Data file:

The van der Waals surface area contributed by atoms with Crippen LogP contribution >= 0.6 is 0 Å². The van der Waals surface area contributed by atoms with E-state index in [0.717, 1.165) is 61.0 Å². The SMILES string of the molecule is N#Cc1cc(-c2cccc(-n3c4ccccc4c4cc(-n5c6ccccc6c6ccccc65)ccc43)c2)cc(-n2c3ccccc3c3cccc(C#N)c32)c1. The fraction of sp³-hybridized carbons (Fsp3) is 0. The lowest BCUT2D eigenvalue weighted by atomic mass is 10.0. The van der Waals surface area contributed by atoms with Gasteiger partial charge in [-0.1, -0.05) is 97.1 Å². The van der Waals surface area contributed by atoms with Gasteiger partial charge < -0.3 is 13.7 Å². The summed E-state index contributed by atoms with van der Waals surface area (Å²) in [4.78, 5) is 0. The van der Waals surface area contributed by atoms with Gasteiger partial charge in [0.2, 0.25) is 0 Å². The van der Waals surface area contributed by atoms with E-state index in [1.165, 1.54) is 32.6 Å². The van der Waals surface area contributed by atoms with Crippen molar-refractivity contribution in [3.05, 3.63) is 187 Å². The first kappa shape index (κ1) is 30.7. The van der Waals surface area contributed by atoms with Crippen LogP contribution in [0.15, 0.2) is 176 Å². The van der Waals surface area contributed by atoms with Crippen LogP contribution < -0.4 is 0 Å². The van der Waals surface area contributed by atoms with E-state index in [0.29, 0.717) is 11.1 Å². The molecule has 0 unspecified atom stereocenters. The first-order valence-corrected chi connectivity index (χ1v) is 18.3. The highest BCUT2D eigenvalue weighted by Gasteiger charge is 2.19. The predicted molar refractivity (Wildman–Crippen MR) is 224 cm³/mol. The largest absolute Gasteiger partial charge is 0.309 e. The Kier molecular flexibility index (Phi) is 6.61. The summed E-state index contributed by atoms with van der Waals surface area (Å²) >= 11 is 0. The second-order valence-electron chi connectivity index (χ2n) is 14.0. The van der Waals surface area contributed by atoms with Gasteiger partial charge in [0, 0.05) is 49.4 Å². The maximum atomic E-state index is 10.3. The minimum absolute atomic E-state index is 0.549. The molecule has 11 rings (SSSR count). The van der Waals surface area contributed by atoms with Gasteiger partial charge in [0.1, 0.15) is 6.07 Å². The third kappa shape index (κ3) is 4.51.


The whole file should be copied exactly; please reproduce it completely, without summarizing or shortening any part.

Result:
The van der Waals surface area contributed by atoms with Crippen LogP contribution >= 0.6 is 0 Å². The van der Waals surface area contributed by atoms with E-state index in [0.717, 1.165) is 61.0 Å². The SMILES string of the molecule is N#Cc1cc(-c2cccc(-n3c4ccccc4c4cc(-n5c6ccccc6c6ccccc65)ccc43)c2)cc(-n2c3ccccc3c3cccc(C#N)c32)c1. The fraction of sp³-hybridized carbons (Fsp3) is 0. The lowest BCUT2D eigenvalue weighted by atomic mass is 10.0. The van der Waals surface area contributed by atoms with Gasteiger partial charge in [-0.1, -0.05) is 97.1 Å². The van der Waals surface area contributed by atoms with Gasteiger partial charge < -0.3 is 13.7 Å². The summed E-state index contributed by atoms with van der Waals surface area (Å²) in [4.78, 5) is 0. The van der Waals surface area contributed by atoms with Gasteiger partial charge in [0.2, 0.25) is 0 Å². The van der Waals surface area contributed by atoms with E-state index in [1.165, 1.54) is 32.6 Å². The van der Waals surface area contributed by atoms with Crippen molar-refractivity contribution in [3.05, 3.63) is 187 Å². The first kappa shape index (κ1) is 30.7. The van der Waals surface area contributed by atoms with Crippen LogP contribution in [0.15, 0.2) is 176 Å². The van der Waals surface area contributed by atoms with Crippen LogP contribution < -0.4 is 0 Å². The van der Waals surface area contributed by atoms with E-state index in [0.29, 0.717) is 11.1 Å². The molecule has 0 unspecified atom stereocenters. The first-order valence-corrected chi connectivity index (χ1v) is 18.3. The highest BCUT2D eigenvalue weighted by Gasteiger charge is 2.19. The predicted molar refractivity (Wildman–Crippen MR) is 224 cm³/mol. The largest absolute Gasteiger partial charge is 0.309 e. The Kier molecular flexibility index (Phi) is 6.61. The summed E-state index contributed by atoms with van der Waals surface area (Å²) >= 11 is 0. The second-order valence-electron chi connectivity index (χ2n) is 14.0. The van der Waals surface area contributed by atoms with Gasteiger partial charge in [0, 0.05) is 49.4 Å². The maximum atomic E-state index is 10.3. The minimum absolute atomic E-state index is 0.549. The molecule has 11 rings (SSSR count). The van der Waals surface area contributed by atoms with Gasteiger partial charge in [0.1, 0.15) is 6.07 Å². The third kappa shape index (κ3) is 4.51.